There is a saying, “people who live in glass houses shouldn’t throw stones”. It is something that our northern partners should keep in mind before they lecture South Africa on the need for ethical business practices and the rule of law. But particularly offensive in the so-called “non-paper”, or discussion document that the ambassadors of the US, UK, Germany, Switzerland and the Netherlands circulated to our policy-makers in June 2018, was the statement that South Africa must have a firm political commitment to an independent judiciary.
This is not 1984, and ironically in 1984 we didn’t hear many of these same countries calling for an independent judiciary in South Africa.
But we did see them conducting roaring trade with the apartheid regime.
Post-apartheid South Africa prides itself on an exemplary and independent judiciary, and our former justices of the Constitutional Court like Albie Sachs, Pius Langa, Dikgang Moseneke, Zak Yacoob and Kate O’Regan are our best exports in terms of defending the independence of our judiciary.
Perhaps we should challenge our northern partners to provide evidence of how our judiciary is any less independent than theirs.
In the now controversial “discussion document”, the ambassadors also call on South Africa to restore the rule of law in terms of ensuring transparent and non-discriminatory rules for procurement and tender practices.
Is this not the message they should be sending to their own multinationals?
Is it not American and European based companies that are implicated in much of the corruption and state capture in South Africa?
McKinsey and Bain are both headquartered in the US, Bell Pottinger in the UK, KPMG in the Netherlands, and SAP in Germany. These companies have been implicated in state capture, including the perversion of state institutions in our country.
So diplomatic representatives must speak to the corruption of their own companies before they call for ethical business practices in South Africa.
Be that as it may, there are a number of investor concerns highlighted in the “non-paper” that we have heard from other countries – including even Chinese investors – and we have no option but to pay attention to these concerns if we want our investment drive to succeed.
The ambassadors which highlight these concerns do represent countries from which 75% of our foreign direct investment emanates, but they are not alone in these concerns.
When they call for South Africa to reconsider its visa practices in order to make it easier for businesses to set up in South Africa as a hub to do business with the rest of the continent, we need to listen.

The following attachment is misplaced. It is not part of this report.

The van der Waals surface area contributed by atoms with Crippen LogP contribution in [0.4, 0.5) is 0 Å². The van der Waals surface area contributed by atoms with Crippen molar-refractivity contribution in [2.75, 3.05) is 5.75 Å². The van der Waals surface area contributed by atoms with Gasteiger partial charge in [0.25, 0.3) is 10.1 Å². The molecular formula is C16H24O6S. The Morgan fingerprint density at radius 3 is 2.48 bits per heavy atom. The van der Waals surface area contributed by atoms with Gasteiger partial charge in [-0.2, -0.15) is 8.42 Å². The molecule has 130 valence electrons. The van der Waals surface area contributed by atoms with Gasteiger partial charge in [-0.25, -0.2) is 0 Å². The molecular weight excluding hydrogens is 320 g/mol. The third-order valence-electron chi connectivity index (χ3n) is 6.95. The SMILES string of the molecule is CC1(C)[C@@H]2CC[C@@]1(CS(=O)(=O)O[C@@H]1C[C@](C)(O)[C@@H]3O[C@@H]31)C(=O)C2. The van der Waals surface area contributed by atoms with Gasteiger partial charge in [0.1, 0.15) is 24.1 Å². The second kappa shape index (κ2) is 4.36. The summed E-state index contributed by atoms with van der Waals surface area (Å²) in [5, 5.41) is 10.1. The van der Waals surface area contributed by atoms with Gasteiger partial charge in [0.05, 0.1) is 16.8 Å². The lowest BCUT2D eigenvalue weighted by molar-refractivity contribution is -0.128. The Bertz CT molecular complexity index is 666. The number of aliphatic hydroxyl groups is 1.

But it should also be said that visa restrictions in the US and some European countries are nothing but draconian.
When investors tell us that they are concerned about their investments, given the impending programme of land reform, and the non-paper calls for guarantees for investments, we need to continue to reassure our northern partners that land reform will not affect foreign investments.
To be fair, our president has reiterated this point on numerous occasions both at home and abroad since coming into office, in an effort to allay investor fears and instil confidence in our commitment to the rule of law.
The issue the non-paper raises with regards to eliminating regulatory uncertainty, particularly not shifting the goal posts when it comes to rules for mining, targets and scorecards for BEE, and Intellectual Property Rights is something we hear from other Asian countries as well.
We would be well served to ensure stable regulatory regimes if we want to succeed in attracting $100billion worth of investment into the country over the next five years.
So in many ways, this controversy is shades of grey. On the one hand, the non-paper did come across as patronising, arrogant and smacking of over-reach.
But on the other hand, the representatives of the countries which provide three-quarters of foreign investment have reiterated their support for the president’s investment drive and put forward the concerns of their investors as a basis for discussion at last year’s Investment Summit staged in October.
Yes, it was an abrogation of accepted protocol, and such concerns should have taken the form of a note verbal and been communicated through the Department of International Relations. But from the point of view of the diplomats, it was not intended to be a formal communication and was a product of their engagements with the president’s investment envoys, advisers, and officials in the economic cluster.
But if all ambassadors are expected to address their concerns through Dirco there shouldn’t be exceptions for some and not for others.
The bigger question which needs to be asked is who leaked the story to the Sunday Times eight months after the non-paper was circulated, just on the eve of the president’s State of the Nation Address?
And did it serve a particular political agenda?
* Ebrahim is Independent Media’s Group Foreign Editor.